The Interrupting Colon and the Singular “They”: Battles Still Worth Fighting?

As another school year begins and I gear up to help my students improve their writing, I find myself wondering if I should stop holding the line on two grammatical issues.

The Interrupting Colon

The first is the rule that a colon cannot come between a verb and its object or complement, even in the lead-in to a bulleted list, as illustrated here:

Highlights will include [no colon]

  • A wine-and-cheese reception.
  • A keynote by President Bob James.
  • Door prizes donated by local businesses.

If this sentence were formatted as a sentence, I believe most people would follow the rule by omitting the colon—but judging from current usage, it appears that most would now use the colon if the introductory words preceded a series formatted as a list. And I tend to agree that without the colon, the introductory words seem to hang there in mid-air, looking briefly like some kind of mistake. (In such cases, I often resort to the ellipsis—“. . .”—but used too often, this solution can be distracting.)

The Singular “They”

The second rule that I see being broken more often than followed these days is the rule that “they” has to be used to refer to a plural antecedent. But how often have you yourself said something like “Everyone who brings in an example will have two points added to their homework grade”? (Just today I read an NPR article saying that a good airport makes it “easy for a passenger to find their way.” Yes, “passenger” could be made plural, but I think the speaker wanted to emphasize the individual’s experience.) In such cases, which is more distracting: the use of “him or her” or the use of “they” to refer to a singular word? I’m beginning to think it’s the former.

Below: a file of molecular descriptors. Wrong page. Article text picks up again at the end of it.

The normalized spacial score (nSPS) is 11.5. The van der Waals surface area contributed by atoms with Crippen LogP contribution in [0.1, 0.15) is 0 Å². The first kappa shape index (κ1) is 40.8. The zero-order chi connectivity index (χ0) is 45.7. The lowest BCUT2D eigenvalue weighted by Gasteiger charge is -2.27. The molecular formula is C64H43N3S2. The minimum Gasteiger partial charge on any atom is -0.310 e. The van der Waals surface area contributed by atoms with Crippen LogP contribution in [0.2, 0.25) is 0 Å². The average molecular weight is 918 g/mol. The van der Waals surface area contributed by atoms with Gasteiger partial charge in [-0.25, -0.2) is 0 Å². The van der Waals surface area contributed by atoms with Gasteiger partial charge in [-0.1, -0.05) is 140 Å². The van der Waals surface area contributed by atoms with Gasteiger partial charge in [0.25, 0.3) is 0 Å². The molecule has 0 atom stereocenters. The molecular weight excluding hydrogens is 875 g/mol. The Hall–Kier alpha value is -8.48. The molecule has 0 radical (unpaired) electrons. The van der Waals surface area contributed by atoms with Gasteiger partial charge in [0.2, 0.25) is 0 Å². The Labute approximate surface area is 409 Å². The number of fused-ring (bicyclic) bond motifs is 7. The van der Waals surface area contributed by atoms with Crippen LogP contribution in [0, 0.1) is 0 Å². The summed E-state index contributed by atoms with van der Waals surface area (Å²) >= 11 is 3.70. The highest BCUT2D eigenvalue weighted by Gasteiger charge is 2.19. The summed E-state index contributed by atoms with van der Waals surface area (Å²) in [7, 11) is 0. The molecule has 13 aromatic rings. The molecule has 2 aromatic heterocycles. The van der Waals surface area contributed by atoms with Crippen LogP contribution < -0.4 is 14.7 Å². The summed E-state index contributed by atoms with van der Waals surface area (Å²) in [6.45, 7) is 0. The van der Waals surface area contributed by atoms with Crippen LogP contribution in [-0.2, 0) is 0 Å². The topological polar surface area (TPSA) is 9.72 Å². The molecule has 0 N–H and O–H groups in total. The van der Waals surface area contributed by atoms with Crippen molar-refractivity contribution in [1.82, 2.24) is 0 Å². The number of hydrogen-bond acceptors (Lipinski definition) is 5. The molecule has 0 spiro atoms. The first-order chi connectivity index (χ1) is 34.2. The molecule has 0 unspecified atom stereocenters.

Grammar changes as people’s use of it changes, and many rules from yesterday no longer apply today (anybody remember “we shall”?). Maybe it’s time to allow the colon at the end of an incomplete sentence introducing a bulleted list and the singular “they” to refer to an individual of either gender. What do you think?

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